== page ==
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NEWS UPDATES Asean Affairs     26 October  2011

Water quality destroys mussel farming

Authorities in Jakarta are no longer issuing permits to farmers to harvest green mussels because water pollution levels are so high.

At the same time, they are trying to encourage farmers to switch to catfish farming or move their operations to nearby Banten, an official said on Tuesday.

“The quality of the water in the Bay of Jakarta is no longer good for farming green mussels,” said Ipih Ruyani, the head of the Maritime Affairs and Fisheries Agency.

Ipih said green mussels were known for their capability to absorb heavy metal elements from the water around them and eat organic food residue.

“With the poor water quality, green mussels can help clean the water, but under one condition ?— that they are not consumed afterward,” Ipih said.

Ipih said that shellfish from heavily polluted waters retained dangerous and toxic metals that could cause cancer and organ dysfunction that could eventually lead to death.

“They can be dangerous if consumed regularly,” Ipih said.

The capabilities of mussels to absorb heavy metal, especially lead, cadmium and copper, have led them to be widely used in shrimp farms to keep the water clean, he said.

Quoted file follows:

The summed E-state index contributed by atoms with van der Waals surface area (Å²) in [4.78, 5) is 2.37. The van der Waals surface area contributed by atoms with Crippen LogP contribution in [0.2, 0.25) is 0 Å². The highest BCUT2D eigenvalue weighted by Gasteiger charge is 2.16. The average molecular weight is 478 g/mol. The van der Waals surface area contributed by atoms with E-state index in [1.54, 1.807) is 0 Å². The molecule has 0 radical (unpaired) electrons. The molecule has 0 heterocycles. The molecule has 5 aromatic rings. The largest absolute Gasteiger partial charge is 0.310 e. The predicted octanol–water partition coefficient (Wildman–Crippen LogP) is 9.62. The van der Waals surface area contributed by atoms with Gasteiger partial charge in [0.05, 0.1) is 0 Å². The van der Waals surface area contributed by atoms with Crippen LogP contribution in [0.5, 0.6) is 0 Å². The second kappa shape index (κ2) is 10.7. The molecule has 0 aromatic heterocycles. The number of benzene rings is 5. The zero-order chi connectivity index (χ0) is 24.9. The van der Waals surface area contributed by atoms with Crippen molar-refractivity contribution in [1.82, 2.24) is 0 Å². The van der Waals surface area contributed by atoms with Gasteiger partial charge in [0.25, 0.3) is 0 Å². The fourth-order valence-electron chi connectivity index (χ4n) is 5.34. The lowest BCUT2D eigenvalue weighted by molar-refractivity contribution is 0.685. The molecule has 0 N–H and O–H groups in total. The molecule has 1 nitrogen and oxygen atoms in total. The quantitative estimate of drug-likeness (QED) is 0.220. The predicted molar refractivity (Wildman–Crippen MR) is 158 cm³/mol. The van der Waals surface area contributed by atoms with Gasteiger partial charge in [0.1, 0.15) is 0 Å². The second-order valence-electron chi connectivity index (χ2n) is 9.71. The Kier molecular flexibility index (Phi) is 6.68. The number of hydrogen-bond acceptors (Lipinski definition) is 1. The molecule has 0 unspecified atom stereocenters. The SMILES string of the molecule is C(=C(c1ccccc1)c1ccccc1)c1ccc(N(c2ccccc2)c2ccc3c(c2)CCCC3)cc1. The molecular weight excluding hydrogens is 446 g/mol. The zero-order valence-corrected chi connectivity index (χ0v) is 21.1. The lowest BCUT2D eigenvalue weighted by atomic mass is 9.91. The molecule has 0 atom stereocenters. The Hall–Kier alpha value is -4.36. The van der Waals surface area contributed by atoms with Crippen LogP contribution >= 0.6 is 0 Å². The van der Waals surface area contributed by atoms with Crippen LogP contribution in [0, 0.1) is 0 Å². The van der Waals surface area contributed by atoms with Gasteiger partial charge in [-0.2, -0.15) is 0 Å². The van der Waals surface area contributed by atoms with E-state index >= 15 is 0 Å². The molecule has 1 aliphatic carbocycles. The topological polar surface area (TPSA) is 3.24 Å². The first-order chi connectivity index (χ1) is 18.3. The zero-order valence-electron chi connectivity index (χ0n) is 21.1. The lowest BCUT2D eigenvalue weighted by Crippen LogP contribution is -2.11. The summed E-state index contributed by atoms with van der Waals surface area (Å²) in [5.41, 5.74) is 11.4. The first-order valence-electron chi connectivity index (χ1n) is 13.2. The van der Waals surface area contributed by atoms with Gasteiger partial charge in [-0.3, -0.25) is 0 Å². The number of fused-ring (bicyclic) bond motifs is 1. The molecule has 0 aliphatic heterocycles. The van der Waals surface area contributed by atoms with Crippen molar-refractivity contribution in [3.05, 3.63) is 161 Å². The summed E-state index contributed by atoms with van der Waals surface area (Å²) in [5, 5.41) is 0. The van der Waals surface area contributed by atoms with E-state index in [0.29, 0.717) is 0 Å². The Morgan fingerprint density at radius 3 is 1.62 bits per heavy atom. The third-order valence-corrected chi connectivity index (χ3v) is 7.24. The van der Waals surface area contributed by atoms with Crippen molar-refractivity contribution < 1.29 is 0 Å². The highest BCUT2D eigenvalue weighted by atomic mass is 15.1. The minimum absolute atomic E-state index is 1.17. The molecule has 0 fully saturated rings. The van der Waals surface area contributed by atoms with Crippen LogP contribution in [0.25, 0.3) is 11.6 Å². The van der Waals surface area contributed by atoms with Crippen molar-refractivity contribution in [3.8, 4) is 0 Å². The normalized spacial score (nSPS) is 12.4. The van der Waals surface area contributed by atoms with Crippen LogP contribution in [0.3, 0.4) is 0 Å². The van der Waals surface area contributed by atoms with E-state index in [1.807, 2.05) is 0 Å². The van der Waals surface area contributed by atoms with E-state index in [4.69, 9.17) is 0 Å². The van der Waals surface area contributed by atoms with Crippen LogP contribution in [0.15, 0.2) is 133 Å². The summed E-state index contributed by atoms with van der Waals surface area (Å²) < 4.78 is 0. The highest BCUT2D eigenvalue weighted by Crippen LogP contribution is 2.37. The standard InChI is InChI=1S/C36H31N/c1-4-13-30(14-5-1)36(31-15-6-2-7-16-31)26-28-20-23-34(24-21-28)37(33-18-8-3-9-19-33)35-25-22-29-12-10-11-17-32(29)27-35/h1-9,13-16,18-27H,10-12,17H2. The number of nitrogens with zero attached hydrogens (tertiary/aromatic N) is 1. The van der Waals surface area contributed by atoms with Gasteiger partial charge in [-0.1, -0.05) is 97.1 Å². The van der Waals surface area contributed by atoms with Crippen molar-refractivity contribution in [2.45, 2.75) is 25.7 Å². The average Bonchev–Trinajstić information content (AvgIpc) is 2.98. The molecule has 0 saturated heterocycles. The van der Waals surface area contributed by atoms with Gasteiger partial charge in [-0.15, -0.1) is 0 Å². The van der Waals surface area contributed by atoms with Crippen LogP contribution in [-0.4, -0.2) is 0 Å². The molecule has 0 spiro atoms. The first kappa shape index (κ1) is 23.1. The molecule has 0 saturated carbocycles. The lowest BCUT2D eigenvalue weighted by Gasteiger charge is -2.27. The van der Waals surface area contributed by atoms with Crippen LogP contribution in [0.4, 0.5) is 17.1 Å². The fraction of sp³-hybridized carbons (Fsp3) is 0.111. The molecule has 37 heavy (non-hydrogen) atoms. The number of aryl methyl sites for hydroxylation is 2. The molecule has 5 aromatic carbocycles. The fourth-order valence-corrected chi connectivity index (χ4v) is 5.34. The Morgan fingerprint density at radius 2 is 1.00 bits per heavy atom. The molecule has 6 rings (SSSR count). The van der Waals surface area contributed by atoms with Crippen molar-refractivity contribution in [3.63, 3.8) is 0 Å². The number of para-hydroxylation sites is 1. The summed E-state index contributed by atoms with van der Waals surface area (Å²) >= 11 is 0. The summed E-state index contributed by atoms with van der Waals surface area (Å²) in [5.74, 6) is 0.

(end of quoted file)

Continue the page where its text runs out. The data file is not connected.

Ipih said that since 2010, the ministry had conducted an operation to convert 5,000 shellfish farmers on the coast into catfish farmers, or to have them move their operations to nearby Banten, where the water quality is better. Most of the farmers work out of the Muara Karang and Cilincing areas.

“In the past two years, we have been providing guidance to help green mussel farmers in the capital to convert into another business,” Ipih said.

The easiest option, he said, was for them to farm catfish.

He did not know how many had switched to farming catfish but said that they the agency was gathering information on those who had.

Ipih said his office was working with the Ministry of Maritime Affairs to provide financial assistance to the farmers but did not provide specifics.

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This year in Thailand-what next?

AseanAffairs   04 January 2011
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It is commonplace in journalism to write two types of articles at the transition point between the year that has passed and the New Year. As this writer qualifies as an “old hand” in observing Thailand with a track record dating back 14 years, it is time take a shot at what may unfold in Thailand in 2011.

The first issue that can’t be answered is the health of Thailand’s beloved King Bhumibol, who is now 83 years old. He is the world's longest reigning monarch, but elaborate birthday celebrations in December failed to mask concern over his health. More


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